The British war on choice: silent but deadly

I always associated the war on choice with the US, where abortion rights are gradually eroded–women are forced to jump through hoops to gain access to a legal procedure in a perpetually-narrowing window of time.

While decrying the American war on choice, I failed to notice the quieter war on choice happening in our own back garden.

The British war on choice is, like all British equivalents of American phenomena, far more subtle. There is very little placard-waving and harassment outside our abortion clinics. We do not see the level of violent crime committed against providers. Our churches are quieter about the matter, for the church has less sway in the UK.

It is happening.

Despite the fact that Parliament consistently votes against attempts to erode a woman’s right to choose, there are some who are utterly determined to push their agenda.

The disappointingly-not-raptured Nadine Dorries appears leading the charge, though she has the full backing of the Prime Minister.

The claims rear up again and again: anecdotal and emotive stories, couched in bad science, rather than evidence and data. There is no causal relationship between abortion and negative outcomes on mental health. Abortion is not linked to breast cancer. 24 weeks is not particularly viable.

The votes to reduce the abortion limit fail, and so different tactics are attempted. Dorries is currently spearheading a campaign called “Right To Know“, which makes the reasonable-sounding suggestion that women should be given information before they have an abortion. The information, though, are the shaky myths outlined above. It’s a baby. You’ll go mad and get cancer and have your tits cut off if you have an abortion. It is a tactic which is widely-used in the US as an attempt to restrict access to abortion.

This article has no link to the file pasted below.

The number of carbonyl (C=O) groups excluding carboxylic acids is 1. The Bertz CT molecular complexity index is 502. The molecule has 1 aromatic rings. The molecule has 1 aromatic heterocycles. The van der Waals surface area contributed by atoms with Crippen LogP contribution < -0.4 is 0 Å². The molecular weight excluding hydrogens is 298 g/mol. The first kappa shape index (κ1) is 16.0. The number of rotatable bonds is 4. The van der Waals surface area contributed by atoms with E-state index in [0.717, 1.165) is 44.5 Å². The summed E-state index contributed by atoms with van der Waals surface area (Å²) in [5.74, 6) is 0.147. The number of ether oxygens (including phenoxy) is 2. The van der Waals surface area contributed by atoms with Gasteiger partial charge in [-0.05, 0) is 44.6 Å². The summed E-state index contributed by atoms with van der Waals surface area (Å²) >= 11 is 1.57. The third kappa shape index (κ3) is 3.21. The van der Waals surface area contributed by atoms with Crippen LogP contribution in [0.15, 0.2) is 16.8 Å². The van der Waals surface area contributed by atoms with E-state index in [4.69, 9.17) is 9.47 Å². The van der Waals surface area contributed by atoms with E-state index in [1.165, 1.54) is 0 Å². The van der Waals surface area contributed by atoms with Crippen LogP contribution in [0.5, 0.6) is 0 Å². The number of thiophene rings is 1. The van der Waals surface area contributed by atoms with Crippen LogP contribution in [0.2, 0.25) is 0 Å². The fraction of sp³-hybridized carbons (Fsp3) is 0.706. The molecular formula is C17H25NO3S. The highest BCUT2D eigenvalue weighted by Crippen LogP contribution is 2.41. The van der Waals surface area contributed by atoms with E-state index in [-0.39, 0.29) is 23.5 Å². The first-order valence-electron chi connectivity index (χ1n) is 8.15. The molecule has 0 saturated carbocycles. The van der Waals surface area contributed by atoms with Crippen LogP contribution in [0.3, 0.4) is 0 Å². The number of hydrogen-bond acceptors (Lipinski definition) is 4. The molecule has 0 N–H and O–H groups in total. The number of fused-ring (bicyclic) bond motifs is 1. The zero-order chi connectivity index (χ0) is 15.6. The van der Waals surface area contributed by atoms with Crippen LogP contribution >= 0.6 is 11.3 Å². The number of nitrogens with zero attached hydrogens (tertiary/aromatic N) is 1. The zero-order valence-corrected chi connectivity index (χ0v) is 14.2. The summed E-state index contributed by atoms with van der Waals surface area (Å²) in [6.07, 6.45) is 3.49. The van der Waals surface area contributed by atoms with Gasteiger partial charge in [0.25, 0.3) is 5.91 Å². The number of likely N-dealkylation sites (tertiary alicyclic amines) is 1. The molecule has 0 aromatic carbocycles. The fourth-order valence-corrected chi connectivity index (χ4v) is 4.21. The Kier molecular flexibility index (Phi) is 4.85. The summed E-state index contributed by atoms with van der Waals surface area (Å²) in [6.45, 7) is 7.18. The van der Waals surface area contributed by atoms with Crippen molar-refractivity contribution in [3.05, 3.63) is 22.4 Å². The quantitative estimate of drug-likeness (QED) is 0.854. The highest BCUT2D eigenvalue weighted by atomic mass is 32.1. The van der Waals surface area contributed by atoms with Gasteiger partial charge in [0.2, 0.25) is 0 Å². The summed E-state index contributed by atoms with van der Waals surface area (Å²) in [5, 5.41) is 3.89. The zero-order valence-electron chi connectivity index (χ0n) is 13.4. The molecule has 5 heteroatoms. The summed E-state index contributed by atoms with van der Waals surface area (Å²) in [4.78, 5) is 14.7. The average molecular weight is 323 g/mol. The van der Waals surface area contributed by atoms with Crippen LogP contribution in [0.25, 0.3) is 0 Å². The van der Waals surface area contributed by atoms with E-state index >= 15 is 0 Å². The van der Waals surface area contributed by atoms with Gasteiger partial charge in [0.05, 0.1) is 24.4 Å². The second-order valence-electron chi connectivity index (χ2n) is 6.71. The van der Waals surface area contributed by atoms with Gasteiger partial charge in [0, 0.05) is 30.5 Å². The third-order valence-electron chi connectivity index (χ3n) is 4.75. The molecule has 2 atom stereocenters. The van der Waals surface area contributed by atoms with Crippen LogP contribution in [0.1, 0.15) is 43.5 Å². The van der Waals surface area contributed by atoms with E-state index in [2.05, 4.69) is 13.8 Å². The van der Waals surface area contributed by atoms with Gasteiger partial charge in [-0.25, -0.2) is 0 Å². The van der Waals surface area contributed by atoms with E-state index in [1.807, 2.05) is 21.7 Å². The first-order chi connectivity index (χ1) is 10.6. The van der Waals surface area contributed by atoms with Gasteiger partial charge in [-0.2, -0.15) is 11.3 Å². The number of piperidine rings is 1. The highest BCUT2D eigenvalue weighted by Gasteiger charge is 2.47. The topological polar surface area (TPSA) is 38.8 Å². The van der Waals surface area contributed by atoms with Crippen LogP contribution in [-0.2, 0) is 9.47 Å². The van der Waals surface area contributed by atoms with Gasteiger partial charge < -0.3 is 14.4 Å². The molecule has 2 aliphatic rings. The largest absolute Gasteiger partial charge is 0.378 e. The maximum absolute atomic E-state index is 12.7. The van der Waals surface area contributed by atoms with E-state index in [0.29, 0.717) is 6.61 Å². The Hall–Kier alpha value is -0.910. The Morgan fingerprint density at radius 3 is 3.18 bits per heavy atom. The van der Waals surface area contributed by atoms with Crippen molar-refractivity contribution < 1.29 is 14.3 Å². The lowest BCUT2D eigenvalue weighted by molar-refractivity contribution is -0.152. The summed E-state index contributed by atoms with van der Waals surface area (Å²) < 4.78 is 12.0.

Then there is this. Put succinctly, an anti-choice group has been invited to join a newly-created advisory committee on sexual health, while the evidence-based advisory-group veterans British Pregnancy Advisory Service have been snubbed.  The original advisory committee, the Independent Advisory Group on Sexual Health and HIV was disbanded in the “bonfire of the quangos“. Its replacement seems somewhat less interested in evidence and more interested in pushing an agenda. This is hardly surprising behaviour–governments have a nasty tendency to get rid of advisers who do not give them the advice they desire.

LIFE, the anti-choice group in question, has some decidedly bizarre views on sexual health. They advocate use of the rhythm method of contraception, which has no effect on STI prevention and very little on pregnancy prevention (despite what the evidence-free table published may say). LIFE provide “educational materials” which do not even bother repeating the shaky scientific claims the anti-choice brigade tend to use, instead going for flat-out “IT’S A BABY, YOU UTTER MONSTER” propaganda. Rather than test the efficacy of their education programme, LIFE provide testimonials in support of themselves.

This evidence-averse group is advising policy: policy regarding a medical issue. They appear to have no knowledge, merely an agenda which is similar to that of the Prime Minister.

The British war on choice is barely perceptible. It permeates quietly throughout the fabric of the legal system, affecting care and bodily autonomy. As it drifts past, largely unnoticed we need to call attention it out. There is something noxious in the air. It will hit you sooner or later.


2 responses to “The British war on choice: silent but deadly

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